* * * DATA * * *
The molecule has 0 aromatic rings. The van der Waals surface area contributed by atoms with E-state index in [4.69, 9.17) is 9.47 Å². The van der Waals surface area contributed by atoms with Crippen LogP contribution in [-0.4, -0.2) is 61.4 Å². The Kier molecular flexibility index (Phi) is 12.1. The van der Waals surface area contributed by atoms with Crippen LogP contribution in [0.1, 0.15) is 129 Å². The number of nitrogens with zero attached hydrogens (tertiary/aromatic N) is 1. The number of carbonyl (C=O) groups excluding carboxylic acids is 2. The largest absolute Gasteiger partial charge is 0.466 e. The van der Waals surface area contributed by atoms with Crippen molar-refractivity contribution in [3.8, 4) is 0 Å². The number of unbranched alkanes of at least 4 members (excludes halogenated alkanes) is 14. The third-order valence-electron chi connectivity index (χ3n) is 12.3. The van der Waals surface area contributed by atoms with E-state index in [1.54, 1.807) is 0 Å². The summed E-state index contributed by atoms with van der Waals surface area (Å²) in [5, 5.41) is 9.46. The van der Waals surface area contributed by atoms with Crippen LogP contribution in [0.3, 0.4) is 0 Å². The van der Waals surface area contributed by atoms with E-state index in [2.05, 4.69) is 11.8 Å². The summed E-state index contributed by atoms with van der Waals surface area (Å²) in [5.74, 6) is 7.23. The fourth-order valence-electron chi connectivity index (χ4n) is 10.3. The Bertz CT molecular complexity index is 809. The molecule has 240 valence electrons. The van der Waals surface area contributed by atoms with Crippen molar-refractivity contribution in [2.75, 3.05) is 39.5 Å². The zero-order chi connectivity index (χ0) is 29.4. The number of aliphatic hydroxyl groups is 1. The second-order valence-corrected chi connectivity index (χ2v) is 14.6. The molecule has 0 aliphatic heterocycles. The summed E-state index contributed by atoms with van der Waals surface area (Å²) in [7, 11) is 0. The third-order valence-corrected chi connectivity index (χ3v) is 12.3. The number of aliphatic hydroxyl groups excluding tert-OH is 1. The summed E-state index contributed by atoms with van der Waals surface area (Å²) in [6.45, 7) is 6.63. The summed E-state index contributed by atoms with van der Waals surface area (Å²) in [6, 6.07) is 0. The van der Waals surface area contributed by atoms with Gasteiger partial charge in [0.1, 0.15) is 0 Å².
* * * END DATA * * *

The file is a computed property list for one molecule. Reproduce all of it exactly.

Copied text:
The molecule has 0 aromatic rings. The van der Waals surface area contributed by atoms with E-state index in [4.69, 9.17) is 9.47 Å². The van der Waals surface area contributed by atoms with Crippen LogP contribution in [-0.4, -0.2) is 61.4 Å². The Kier molecular flexibility index (Phi) is 12.1. The van der Waals surface area contributed by atoms with Crippen LogP contribution in [0.1, 0.15) is 129 Å². The number of nitrogens with zero attached hydrogens (tertiary/aromatic N) is 1. The number of carbonyl (C=O) groups excluding carboxylic acids is 2. The largest absolute Gasteiger partial charge is 0.466 e. The van der Waals surface area contributed by atoms with Crippen molar-refractivity contribution in [3.8, 4) is 0 Å². The number of unbranched alkanes of at least 4 members (excludes halogenated alkanes) is 14. The third-order valence-electron chi connectivity index (χ3n) is 12.3. The van der Waals surface area contributed by atoms with E-state index in [1.54, 1.807) is 0 Å². The summed E-state index contributed by atoms with van der Waals surface area (Å²) in [5, 5.41) is 9.46. The van der Waals surface area contributed by atoms with Crippen LogP contribution in [0.3, 0.4) is 0 Å². The van der Waals surface area contributed by atoms with E-state index in [2.05, 4.69) is 11.8 Å². The summed E-state index contributed by atoms with van der Waals surface area (Å²) in [5.74, 6) is 7.23. The fourth-order valence-electron chi connectivity index (χ4n) is 10.3. The Bertz CT molecular complexity index is 809. The molecule has 240 valence electrons. The van der Waals surface area contributed by atoms with Crippen molar-refractivity contribution in [2.75, 3.05) is 39.5 Å². The zero-order chi connectivity index (χ0) is 29.4. The number of aliphatic hydroxyl groups is 1. The second-order valence-corrected chi connectivity index (χ2v) is 14.6. The molecule has 0 aliphatic heterocycles. The summed E-state index contributed by atoms with van der Waals surface area (Å²) in [7, 11) is 0. The third-order valence-corrected chi connectivity index (χ3v) is 12.3. The number of aliphatic hydroxyl groups excluding tert-OH is 1. The summed E-state index contributed by atoms with van der Waals surface area (Å²) in [6.45, 7) is 6.63. The summed E-state index contributed by atoms with van der Waals surface area (Å²) in [6, 6.07) is 0. The van der Waals surface area contributed by atoms with Gasteiger partial charge in [0.1, 0.15) is 0 Å².